Intentions have always been key to the nonproliferation regime.Because the technologies needed to build a bomb are essentiallyidentical to those needed for civilian nuclear programs, the Treatyon the Non-Proliferation of Nuclear Weapons (NPT) enshrined civilianintent as a precondition - not as an after-the-fact declaration - to nuclear technology transfer to non-nuclear states.

Under Article II, non-nuclear signatory nations pledge to abandon allefforts to develop nuclear weapons.. In exchange for that pledge,which is unconditional and irrevocable, they are given access tonuclear technologies.

That pledges requires complete, transparent cooperation with theIAEA. Instead, Iran has been playing cheat and retreat. Consider:
    •   When the IAEAannounced it wanted to inspect a suspected enrichment cascade withinthe Revolutionary Guards complex at Lavizan-Shian, the Iraniangovernment stalled for months until it could raze the site and removethe evidence. To make it more difficult for inspectors to takeenvironmental samples, the Iranians even carted away bushes, rubbleand dirt.
    •   When the IAEA askedto visit a suspected weaponization lab within the Parchin defenseproduction plant, the Iranians stalled. When they finally allowed asmall team onto the site, they limited their movements, in clearviolation of Iran’s commitments to the agency.
   •     If you comb throughthe eight IAEA reports, you will find dozens of similar examples. Isthis the behavior of a government that takes its non-proliferationpledge seriously?

ElBaradei has stated that the IAEA has found "no evidence" of aweapons program in Iran. Tehran's leaders have used that statement asproof of their peaceful intentions.

By its statute, however, the IAEA has no authority to determinewhether a country has a nuclear weapons program or not. That is upfor the UN Security Council to determine. The IAEA's job is todetermine whether a nation has violated its safeguards agreement.ElBaradei made that finding official in November 2003, and reiteratedit in his September 2, 2005 report to the IAEA board. When thathappens, the IAEA charter requires that the board refer the violatorto the UN Security Council.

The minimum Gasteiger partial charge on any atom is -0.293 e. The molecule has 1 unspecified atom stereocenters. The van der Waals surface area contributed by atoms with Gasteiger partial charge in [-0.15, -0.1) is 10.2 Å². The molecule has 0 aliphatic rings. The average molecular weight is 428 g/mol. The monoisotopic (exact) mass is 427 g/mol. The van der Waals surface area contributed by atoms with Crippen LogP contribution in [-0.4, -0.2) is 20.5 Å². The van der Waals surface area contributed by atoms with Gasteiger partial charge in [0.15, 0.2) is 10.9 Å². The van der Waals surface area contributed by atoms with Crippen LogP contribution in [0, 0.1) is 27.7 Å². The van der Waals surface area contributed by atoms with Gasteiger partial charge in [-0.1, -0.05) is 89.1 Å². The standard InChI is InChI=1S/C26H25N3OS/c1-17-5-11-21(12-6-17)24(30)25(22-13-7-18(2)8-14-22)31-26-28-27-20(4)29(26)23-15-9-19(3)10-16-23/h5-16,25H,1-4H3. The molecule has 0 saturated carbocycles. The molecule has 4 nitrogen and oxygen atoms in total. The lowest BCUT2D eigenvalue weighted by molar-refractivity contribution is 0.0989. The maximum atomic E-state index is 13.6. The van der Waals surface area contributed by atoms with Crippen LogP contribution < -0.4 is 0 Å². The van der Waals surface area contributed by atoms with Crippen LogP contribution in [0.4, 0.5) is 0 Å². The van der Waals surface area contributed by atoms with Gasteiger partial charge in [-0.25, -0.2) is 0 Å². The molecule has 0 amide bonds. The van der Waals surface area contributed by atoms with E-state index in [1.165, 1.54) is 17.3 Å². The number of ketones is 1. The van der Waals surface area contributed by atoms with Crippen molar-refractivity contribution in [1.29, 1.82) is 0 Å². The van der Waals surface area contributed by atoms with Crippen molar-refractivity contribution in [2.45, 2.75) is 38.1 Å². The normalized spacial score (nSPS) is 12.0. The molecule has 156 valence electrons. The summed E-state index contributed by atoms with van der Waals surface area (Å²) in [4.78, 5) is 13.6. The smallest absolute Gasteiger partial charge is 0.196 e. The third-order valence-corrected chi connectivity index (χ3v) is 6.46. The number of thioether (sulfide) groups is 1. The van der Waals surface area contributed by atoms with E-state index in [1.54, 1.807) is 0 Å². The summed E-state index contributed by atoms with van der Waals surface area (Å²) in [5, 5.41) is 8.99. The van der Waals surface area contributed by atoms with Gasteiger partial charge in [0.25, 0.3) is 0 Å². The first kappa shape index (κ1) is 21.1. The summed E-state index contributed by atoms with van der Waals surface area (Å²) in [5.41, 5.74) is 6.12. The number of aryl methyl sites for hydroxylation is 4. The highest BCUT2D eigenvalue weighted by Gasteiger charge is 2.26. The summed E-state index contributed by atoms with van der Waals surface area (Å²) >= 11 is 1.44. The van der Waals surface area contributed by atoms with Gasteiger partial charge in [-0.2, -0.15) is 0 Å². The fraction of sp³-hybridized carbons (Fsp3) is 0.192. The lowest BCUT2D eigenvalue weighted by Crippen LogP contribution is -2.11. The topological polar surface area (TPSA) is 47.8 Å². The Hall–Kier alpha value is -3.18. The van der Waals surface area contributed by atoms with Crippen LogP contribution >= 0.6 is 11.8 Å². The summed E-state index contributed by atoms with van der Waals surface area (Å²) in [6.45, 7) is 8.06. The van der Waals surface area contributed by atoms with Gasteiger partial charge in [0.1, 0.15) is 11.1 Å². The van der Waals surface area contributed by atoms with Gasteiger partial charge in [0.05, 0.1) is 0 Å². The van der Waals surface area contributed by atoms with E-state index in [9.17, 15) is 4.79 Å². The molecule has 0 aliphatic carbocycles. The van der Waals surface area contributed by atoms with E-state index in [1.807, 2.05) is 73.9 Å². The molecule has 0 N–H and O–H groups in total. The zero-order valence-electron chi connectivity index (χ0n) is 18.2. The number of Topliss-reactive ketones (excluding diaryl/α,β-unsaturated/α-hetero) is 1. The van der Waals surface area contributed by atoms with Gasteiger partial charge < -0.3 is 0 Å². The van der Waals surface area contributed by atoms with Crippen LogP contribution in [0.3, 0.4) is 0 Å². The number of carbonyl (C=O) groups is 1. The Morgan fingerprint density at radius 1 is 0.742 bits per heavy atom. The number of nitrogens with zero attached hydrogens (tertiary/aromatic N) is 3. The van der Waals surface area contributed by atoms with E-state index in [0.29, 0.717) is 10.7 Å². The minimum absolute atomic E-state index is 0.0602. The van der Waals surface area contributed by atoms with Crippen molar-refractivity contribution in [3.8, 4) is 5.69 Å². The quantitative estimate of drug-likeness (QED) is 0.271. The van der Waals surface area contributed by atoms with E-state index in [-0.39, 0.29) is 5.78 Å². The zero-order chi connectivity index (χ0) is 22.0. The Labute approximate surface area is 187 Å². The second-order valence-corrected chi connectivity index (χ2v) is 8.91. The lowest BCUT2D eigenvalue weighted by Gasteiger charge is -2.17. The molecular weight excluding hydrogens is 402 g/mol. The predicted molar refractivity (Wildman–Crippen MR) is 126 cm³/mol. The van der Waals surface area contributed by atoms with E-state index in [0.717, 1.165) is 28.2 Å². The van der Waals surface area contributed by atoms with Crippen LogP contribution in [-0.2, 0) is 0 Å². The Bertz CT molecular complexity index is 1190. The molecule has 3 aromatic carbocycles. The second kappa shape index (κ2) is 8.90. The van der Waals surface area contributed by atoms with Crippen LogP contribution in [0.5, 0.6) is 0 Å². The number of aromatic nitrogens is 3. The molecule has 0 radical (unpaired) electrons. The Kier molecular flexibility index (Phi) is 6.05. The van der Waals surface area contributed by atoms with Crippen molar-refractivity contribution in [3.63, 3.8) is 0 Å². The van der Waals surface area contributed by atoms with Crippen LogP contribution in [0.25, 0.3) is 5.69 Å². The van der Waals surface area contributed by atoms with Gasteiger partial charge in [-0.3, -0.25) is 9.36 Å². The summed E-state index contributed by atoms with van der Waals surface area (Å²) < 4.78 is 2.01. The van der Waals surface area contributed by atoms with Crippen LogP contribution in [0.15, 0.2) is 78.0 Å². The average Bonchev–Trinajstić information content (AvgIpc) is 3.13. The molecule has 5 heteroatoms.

As for the larger question: what would evidence of a nuclear weaponsprogram actually look like? Does the "crime" of cheating on its NPTobligations have such a high standard of evidence that a nation mustactually test a nuclear explosive device before we can all agree thatthe crime has been committed?

Does it mean that IAEA inspectors or a UN Security Council memberstate must discover secret weapons production labs? Weapons designs?Actual nuclear warheads? Or that a nation must declare that it hasbecome a weapons state and withdraw from the NPT, as North Korea didin January 2003?

I do not believe that the framers of the NPT took nuclear weapons socasually as to require this type of evidence to determine an ArticleII violation. Instead, they placed the burden of proving honorableintent on the signatory nations themselves, by requiring anunequivocal and binding statement of civilian intent. Withoutpeaceful intent, declared and pursued in total transparency, there isno right to nuclear technology. Period.

Iran made that binding statement of intent when it signed andratified the NPT in 1970. And it has broken it repeatedly, both inword and in deed.

Understanding the intentions of Iran's leaders is not as difficult oras ambiguous as some may feel. Eighteen years of concealing itsnuclear programs from the IAEA constitutes a powerful track record ofdeceit. But it is equally important to listen to what the Iranianssay about their intentions.
    •  1986. Then-presidentAyatollah Ali Khamenei gives a pep talk at the headquarters of theAtomic Energy Organization of Iran in Tehran. "Regarding atomicenergy, we need it now," he said. What Khamenei meant by "energy,"however, has little in common with how the term is used in the West."Our nation has always been threatened from outside. The leastwe can do to face this danger is to let ourenemies know that we can defend ourselves.Therefore, every step you take here is in defense of yourcountry and your evolution. With this in mind, you shouldwork hard and at great speed." [italics mine].
   •     Are these words thatdescribe a program to build civilian nuclear power reactors ormedical isotopes? (At the time, Iran's sole nuclear power plant layin ruins in Busheir).